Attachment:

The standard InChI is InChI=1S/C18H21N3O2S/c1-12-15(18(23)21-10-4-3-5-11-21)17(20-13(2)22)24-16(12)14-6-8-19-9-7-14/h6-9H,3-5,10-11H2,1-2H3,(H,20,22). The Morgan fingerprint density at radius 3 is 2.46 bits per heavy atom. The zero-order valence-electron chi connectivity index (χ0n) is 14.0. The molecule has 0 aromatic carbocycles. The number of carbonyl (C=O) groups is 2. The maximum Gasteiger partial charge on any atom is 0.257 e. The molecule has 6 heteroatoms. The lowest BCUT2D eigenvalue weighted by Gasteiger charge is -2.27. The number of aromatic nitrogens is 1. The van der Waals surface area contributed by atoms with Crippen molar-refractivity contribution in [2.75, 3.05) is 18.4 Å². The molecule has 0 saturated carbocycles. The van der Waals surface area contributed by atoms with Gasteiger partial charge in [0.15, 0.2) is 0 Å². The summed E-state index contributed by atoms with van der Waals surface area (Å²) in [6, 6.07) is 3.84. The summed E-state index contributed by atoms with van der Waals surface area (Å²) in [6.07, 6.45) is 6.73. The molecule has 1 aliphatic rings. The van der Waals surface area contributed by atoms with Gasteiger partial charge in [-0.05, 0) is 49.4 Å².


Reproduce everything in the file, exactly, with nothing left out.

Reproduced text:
The standard InChI is InChI=1S/C18H21N3O2S/c1-12-15(18(23)21-10-4-3-5-11-21)17(20-13(2)22)24-16(12)14-6-8-19-9-7-14/h6-9H,3-5,10-11H2,1-2H3,(H,20,22). The Morgan fingerprint density at radius 3 is 2.46 bits per heavy atom. The zero-order valence-electron chi connectivity index (χ0n) is 14.0. The molecule has 0 aromatic carbocycles. The number of carbonyl (C=O) groups is 2. The maximum Gasteiger partial charge on any atom is 0.257 e. The molecule has 6 heteroatoms. The lowest BCUT2D eigenvalue weighted by Gasteiger charge is -2.27. The number of aromatic nitrogens is 1. The van der Waals surface area contributed by atoms with Crippen molar-refractivity contribution in [2.75, 3.05) is 18.4 Å². The molecule has 0 saturated carbocycles. The van der Waals surface area contributed by atoms with Gasteiger partial charge in [0.15, 0.2) is 0 Å². The summed E-state index contributed by atoms with van der Waals surface area (Å²) in [6, 6.07) is 3.84. The summed E-state index contributed by atoms with van der Waals surface area (Å²) in [6.07, 6.45) is 6.73. The molecule has 1 aliphatic rings. The van der Waals surface area contributed by atoms with Gasteiger partial charge in [-0.05, 0) is 49.4 Å².